Be aware if you are applying a second time, having already sat your A levels, QUB will only consider your application if you included them as one of your application choices during your original application.

Plymouth University Peninsula School of Medicine

In previous years, Plymouth has first screened candidates academically and then ranked them based on their UCAT score. This means Plymouth uses a UCAT cut-off – this was 597 for 2020 entry, 582.5 for 2019 entry, 600 for 2018 entry, and 623 for 2017 entry. This year Plymouth have commented that their cut off will be 600, which is relatively low. Currently, SJT scores are not used.

At the interview stage, you are scored and ranked on solely the interview score to determine who will be made an offer.

University of Lincoln

Lincoln follows the exact same application process as Nottingham, with points awarded for both the UCAT and GCSEs. However as Lincoln is less competitive, the points required to receive an interview are lower.

Your GCSEs in Biology, Chemistry, Physics, Maths, English Language and best three other subjects will be scored. A*’s are awarded 2 points and A’s 1 point, to give up to 16 points.

You will also be allocated points based on your UCAT, scored for each cognitive section, so you will be given points for Verbal Reasoning, Quantitative Reasoning, Abstract Reasoning and Decision Making, not your overall total. For each section you are scored as follows: 801-900 = 9 points, 701-800 = 8 points etc. This means someone scoring 601 in Verbal Reasoning will be given the same number of points (7 in this example) as someone scoring 700!

The SJT is also awarded points, using the following system: Band 1 = 4 points, Band 2 = 2 points, Band 3 = 1 point. If you score in Band 4, you will not be considered further. The four cognitive sections together with the SJT give a maximum of 40 points. This is added to the 16 points from your academics, and those with the most points continue to the next stage.

Ultimately, UCAT has more weighting than academics, and the SJT plays a large role.

Students with the most points are then invited to interview. As 2019 was the first time Lincoln accepted applications, it is difficult to predict how many points are needed for an interview. For 2019 entry, the threshold to be invited to interview was only 33 points. However, Lincoln has commented “it should be noted that as this was the first intake for this course and fewer applicants were aware, the number of applications was low. Therefore, it is expected that the threshold for Lincoln will be higher in future years.”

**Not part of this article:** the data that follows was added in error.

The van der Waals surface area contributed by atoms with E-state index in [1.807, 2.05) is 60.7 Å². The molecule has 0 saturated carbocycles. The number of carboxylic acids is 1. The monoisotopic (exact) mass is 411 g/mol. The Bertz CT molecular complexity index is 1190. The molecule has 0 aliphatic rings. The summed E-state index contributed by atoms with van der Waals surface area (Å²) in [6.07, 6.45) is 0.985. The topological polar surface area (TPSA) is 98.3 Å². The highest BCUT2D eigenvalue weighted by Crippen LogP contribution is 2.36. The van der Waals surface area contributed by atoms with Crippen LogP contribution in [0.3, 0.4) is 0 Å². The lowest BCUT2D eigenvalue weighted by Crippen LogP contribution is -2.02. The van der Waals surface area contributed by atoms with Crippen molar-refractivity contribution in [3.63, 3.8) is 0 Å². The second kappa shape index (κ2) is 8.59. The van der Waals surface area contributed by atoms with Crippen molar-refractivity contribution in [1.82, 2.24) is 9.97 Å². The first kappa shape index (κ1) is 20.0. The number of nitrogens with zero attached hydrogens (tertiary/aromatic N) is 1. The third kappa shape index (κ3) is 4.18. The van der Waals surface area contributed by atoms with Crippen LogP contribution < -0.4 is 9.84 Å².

For 2020 entry, the average UCAT score for those securing an interview was 630.

University of Sunderland

Sunderland’s medical school is supported by Keele and therefore they follow the same application process. At Sunderland, if you score in the bottom 2 deciles of the UCAT nationally or with a band 4 in the SJT, you will not be considered. Scoring above this does not guarantee an interview, but ensures you will progress to the next stage of selection.

In addition to the UCAT and SJT threshold, you will be required to complete a ‘Roles and Responsibilities’ form during the last two weeks of October. This is like a Personal Statement, but more focused on volunteering and work. This will be assessed to determine who is invited to interview, and may be discussed further at the interview.

University of Liverpool

Liverpool has changed its application process for 2021 entry, processing applications in three stages. The first stage involves your academics. The top 9 GCSEs are scored, including English Language, Maths and the Sciences. A*/8/9 are awarded 3 points, A/7 2 points, and B/6 awarded 1 point.

If you meet or exceed Liverpool’s minimum requirements (normally 15 points), you will advance to the second stage, where you are ranked on your academics and overall UCAT score. The UCAT score contributes 25% and GCSEs 75%. If you proceed to this stage, the points awarded for GCSEs are multiplied by three, and then points for UCAT are added onto this.

Anyone scoring 3200 or above in the UCAT is awarded the maximum 27 points, those scoring 3150-3199 26.5 points, 3100-3149 26 points and so on. You can find more on how applicants are scored here. Those who score the most points overall are then invited to the third stage, the interview.

A score of 600 or higher was considered a ‘competitive’ score for 2020. Previous competitive scores were 605 for 2018 entry, 615 for 2018 entry, 643 for 2017 entry and 625 for 2016 entry. However, as the admissions process has changed this year, Liverpool comments that these scores “required for interview in previous years …will not be indicative of what may happen in this admissions cycle.”

In the past, those with a Band 4 in the SJT would not be considered further.

Offers are made based on interview performance, but in borderline cases, decisions may be made using academics, UCAT score and interview score. Liverpool no longer assesses Personal Statements in their selection process, but they may be used as part of the interview.

Words and research by Dr. Daniel Huddart.